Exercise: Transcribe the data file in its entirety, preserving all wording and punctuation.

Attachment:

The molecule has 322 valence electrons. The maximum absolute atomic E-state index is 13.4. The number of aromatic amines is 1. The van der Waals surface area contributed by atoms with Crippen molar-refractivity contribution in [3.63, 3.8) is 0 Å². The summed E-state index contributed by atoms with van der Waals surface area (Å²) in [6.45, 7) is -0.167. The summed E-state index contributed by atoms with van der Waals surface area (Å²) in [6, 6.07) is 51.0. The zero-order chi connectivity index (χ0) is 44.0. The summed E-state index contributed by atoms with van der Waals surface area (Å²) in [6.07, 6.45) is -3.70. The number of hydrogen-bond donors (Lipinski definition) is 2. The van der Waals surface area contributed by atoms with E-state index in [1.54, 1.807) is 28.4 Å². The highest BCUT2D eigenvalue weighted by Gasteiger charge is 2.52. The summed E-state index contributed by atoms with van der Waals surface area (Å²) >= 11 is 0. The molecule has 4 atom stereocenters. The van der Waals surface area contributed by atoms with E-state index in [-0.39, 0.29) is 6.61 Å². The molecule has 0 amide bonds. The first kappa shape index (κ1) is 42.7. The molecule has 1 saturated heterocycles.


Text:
The molecule has 322 valence electrons. The maximum absolute atomic E-state index is 13.4. The number of aromatic amines is 1. The van der Waals surface area contributed by atoms with Crippen molar-refractivity contribution in [3.63, 3.8) is 0 Å². The summed E-state index contributed by atoms with van der Waals surface area (Å²) in [6.45, 7) is -0.167. The summed E-state index contributed by atoms with van der Waals surface area (Å²) in [6, 6.07) is 51.0. The zero-order chi connectivity index (χ0) is 44.0. The summed E-state index contributed by atoms with van der Waals surface area (Å²) in [6.07, 6.45) is -3.70. The number of hydrogen-bond donors (Lipinski definition) is 2. The van der Waals surface area contributed by atoms with E-state index in [1.54, 1.807) is 28.4 Å². The highest BCUT2D eigenvalue weighted by Gasteiger charge is 2.52. The summed E-state index contributed by atoms with van der Waals surface area (Å²) >= 11 is 0. The molecule has 4 atom stereocenters. The van der Waals surface area contributed by atoms with E-state index in [-0.39, 0.29) is 6.61 Å². The molecule has 0 amide bonds. The first kappa shape index (κ1) is 42.7. The molecule has 1 saturated heterocycles.